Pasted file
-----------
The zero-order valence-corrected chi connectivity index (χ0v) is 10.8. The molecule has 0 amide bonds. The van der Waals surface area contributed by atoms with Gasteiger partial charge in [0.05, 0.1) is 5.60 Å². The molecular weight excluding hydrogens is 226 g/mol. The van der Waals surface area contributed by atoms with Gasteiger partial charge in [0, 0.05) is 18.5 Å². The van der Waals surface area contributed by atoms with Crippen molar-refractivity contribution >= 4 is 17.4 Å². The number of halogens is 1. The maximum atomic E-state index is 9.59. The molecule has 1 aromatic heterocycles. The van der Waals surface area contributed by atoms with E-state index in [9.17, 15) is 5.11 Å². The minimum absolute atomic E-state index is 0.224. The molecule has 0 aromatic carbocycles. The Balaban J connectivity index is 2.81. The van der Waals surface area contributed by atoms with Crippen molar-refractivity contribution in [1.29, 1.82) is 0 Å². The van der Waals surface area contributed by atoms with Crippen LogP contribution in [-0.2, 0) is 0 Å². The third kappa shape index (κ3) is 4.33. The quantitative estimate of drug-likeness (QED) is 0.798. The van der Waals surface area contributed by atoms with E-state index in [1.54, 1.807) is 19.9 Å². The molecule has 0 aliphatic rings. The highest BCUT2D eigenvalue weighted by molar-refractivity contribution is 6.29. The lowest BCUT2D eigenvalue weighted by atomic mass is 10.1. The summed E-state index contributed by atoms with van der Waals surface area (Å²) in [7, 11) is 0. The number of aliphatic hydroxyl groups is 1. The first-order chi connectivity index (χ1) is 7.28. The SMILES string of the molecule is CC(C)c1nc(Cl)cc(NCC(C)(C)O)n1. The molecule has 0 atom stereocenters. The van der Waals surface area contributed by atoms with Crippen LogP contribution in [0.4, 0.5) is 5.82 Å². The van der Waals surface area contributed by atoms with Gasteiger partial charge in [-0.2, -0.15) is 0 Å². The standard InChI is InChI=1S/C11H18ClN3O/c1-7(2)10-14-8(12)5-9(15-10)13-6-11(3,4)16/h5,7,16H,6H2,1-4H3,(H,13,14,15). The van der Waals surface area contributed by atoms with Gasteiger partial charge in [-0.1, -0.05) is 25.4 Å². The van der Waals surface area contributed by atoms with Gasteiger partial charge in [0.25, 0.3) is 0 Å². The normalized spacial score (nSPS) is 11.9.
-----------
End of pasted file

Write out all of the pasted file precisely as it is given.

The zero-order valence-corrected chi connectivity index (χ0v) is 10.8. The molecule has 0 amide bonds. The van der Waals surface area contributed by atoms with Gasteiger partial charge in [0.05, 0.1) is 5.60 Å². The molecular weight excluding hydrogens is 226 g/mol. The van der Waals surface area contributed by atoms with Gasteiger partial charge in [0, 0.05) is 18.5 Å². The van der Waals surface area contributed by atoms with Crippen molar-refractivity contribution >= 4 is 17.4 Å². The number of halogens is 1. The maximum atomic E-state index is 9.59. The molecule has 1 aromatic heterocycles. The van der Waals surface area contributed by atoms with E-state index in [9.17, 15) is 5.11 Å². The minimum absolute atomic E-state index is 0.224. The molecule has 0 aromatic carbocycles. The Balaban J connectivity index is 2.81. The van der Waals surface area contributed by atoms with Crippen molar-refractivity contribution in [1.29, 1.82) is 0 Å². The van der Waals surface area contributed by atoms with Crippen LogP contribution in [-0.2, 0) is 0 Å². The third kappa shape index (κ3) is 4.33. The quantitative estimate of drug-likeness (QED) is 0.798. The van der Waals surface area contributed by atoms with E-state index in [1.54, 1.807) is 19.9 Å². The molecule has 0 aliphatic rings. The highest BCUT2D eigenvalue weighted by molar-refractivity contribution is 6.29. The lowest BCUT2D eigenvalue weighted by atomic mass is 10.1. The summed E-state index contributed by atoms with van der Waals surface area (Å²) in [7, 11) is 0. The number of aliphatic hydroxyl groups is 1. The first-order chi connectivity index (χ1) is 7.28. The SMILES string of the molecule is CC(C)c1nc(Cl)cc(NCC(C)(C)O)n1. The molecule has 0 atom stereocenters. The van der Waals surface area contributed by atoms with Crippen LogP contribution in [0.4, 0.5) is 5.82 Å². The van der Waals surface area contributed by atoms with Gasteiger partial charge in [-0.2, -0.15) is 0 Å². The standard InChI is InChI=1S/C11H18ClN3O/c1-7(2)10-14-8(12)5-9(15-10)13-6-11(3,4)16/h5,7,16H,6H2,1-4H3,(H,13,14,15). The van der Waals surface area contributed by atoms with Gasteiger partial charge in [-0.1, -0.05) is 25.4 Å². The van der Waals surface area contributed by atoms with Gasteiger partial charge in [0.25, 0.3) is 0 Å². The normalized spacial score (nSPS) is 11.9.